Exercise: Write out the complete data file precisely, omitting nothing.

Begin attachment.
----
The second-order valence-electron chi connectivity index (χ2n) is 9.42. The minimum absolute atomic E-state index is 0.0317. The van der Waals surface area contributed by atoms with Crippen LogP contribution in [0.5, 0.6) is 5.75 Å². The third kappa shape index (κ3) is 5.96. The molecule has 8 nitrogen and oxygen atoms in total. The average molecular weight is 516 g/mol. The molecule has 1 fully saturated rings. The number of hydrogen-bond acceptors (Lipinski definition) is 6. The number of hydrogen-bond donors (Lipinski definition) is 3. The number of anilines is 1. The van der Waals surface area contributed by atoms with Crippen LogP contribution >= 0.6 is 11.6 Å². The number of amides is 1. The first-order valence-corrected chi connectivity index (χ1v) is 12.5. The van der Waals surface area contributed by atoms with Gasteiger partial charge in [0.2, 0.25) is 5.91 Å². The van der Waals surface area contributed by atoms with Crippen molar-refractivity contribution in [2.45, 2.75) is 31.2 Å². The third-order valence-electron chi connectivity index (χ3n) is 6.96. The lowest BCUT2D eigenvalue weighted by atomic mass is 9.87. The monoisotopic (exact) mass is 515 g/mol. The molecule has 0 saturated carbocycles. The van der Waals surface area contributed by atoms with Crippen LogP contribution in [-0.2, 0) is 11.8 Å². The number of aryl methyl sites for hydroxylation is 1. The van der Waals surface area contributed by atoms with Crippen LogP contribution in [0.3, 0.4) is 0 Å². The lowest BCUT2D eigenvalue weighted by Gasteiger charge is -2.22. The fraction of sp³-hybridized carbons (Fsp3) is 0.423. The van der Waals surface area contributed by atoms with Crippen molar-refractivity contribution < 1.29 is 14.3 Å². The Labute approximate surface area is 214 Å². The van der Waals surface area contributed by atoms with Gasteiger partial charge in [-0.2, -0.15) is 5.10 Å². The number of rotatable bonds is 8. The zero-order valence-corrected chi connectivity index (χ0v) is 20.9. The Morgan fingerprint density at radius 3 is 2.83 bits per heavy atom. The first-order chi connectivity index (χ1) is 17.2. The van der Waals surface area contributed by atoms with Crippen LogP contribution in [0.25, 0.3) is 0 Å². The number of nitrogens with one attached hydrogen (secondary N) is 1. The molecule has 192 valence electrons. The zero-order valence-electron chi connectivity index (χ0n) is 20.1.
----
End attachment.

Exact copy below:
The second-order valence-electron chi connectivity index (χ2n) is 9.42. The minimum absolute atomic E-state index is 0.0317. The van der Waals surface area contributed by atoms with Crippen LogP contribution in [0.5, 0.6) is 5.75 Å². The third kappa shape index (κ3) is 5.96. The molecule has 8 nitrogen and oxygen atoms in total. The average molecular weight is 516 g/mol. The molecule has 1 fully saturated rings. The number of hydrogen-bond acceptors (Lipinski definition) is 6. The number of hydrogen-bond donors (Lipinski definition) is 3. The number of anilines is 1. The van der Waals surface area contributed by atoms with Crippen LogP contribution >= 0.6 is 11.6 Å². The number of amides is 1. The first-order valence-corrected chi connectivity index (χ1v) is 12.5. The van der Waals surface area contributed by atoms with Gasteiger partial charge in [0.2, 0.25) is 5.91 Å². The van der Waals surface area contributed by atoms with Crippen molar-refractivity contribution in [2.45, 2.75) is 31.2 Å². The third-order valence-electron chi connectivity index (χ3n) is 6.96. The lowest BCUT2D eigenvalue weighted by atomic mass is 9.87. The monoisotopic (exact) mass is 515 g/mol. The molecule has 0 saturated carbocycles. The van der Waals surface area contributed by atoms with Crippen LogP contribution in [-0.2, 0) is 11.8 Å². The number of aryl methyl sites for hydroxylation is 1. The van der Waals surface area contributed by atoms with Crippen LogP contribution in [0.3, 0.4) is 0 Å². The lowest BCUT2D eigenvalue weighted by Gasteiger charge is -2.22. The fraction of sp³-hybridized carbons (Fsp3) is 0.423. The van der Waals surface area contributed by atoms with Crippen molar-refractivity contribution < 1.29 is 14.3 Å². The Labute approximate surface area is 214 Å². The van der Waals surface area contributed by atoms with Gasteiger partial charge in [-0.2, -0.15) is 5.10 Å². The number of rotatable bonds is 8. The zero-order valence-corrected chi connectivity index (χ0v) is 20.9. The Morgan fingerprint density at radius 3 is 2.83 bits per heavy atom. The first-order chi connectivity index (χ1) is 17.2. The van der Waals surface area contributed by atoms with Crippen LogP contribution in [0.25, 0.3) is 0 Å². The number of nitrogens with one attached hydrogen (secondary N) is 1. The molecule has 192 valence electrons. The zero-order valence-electron chi connectivity index (χ0n) is 20.1.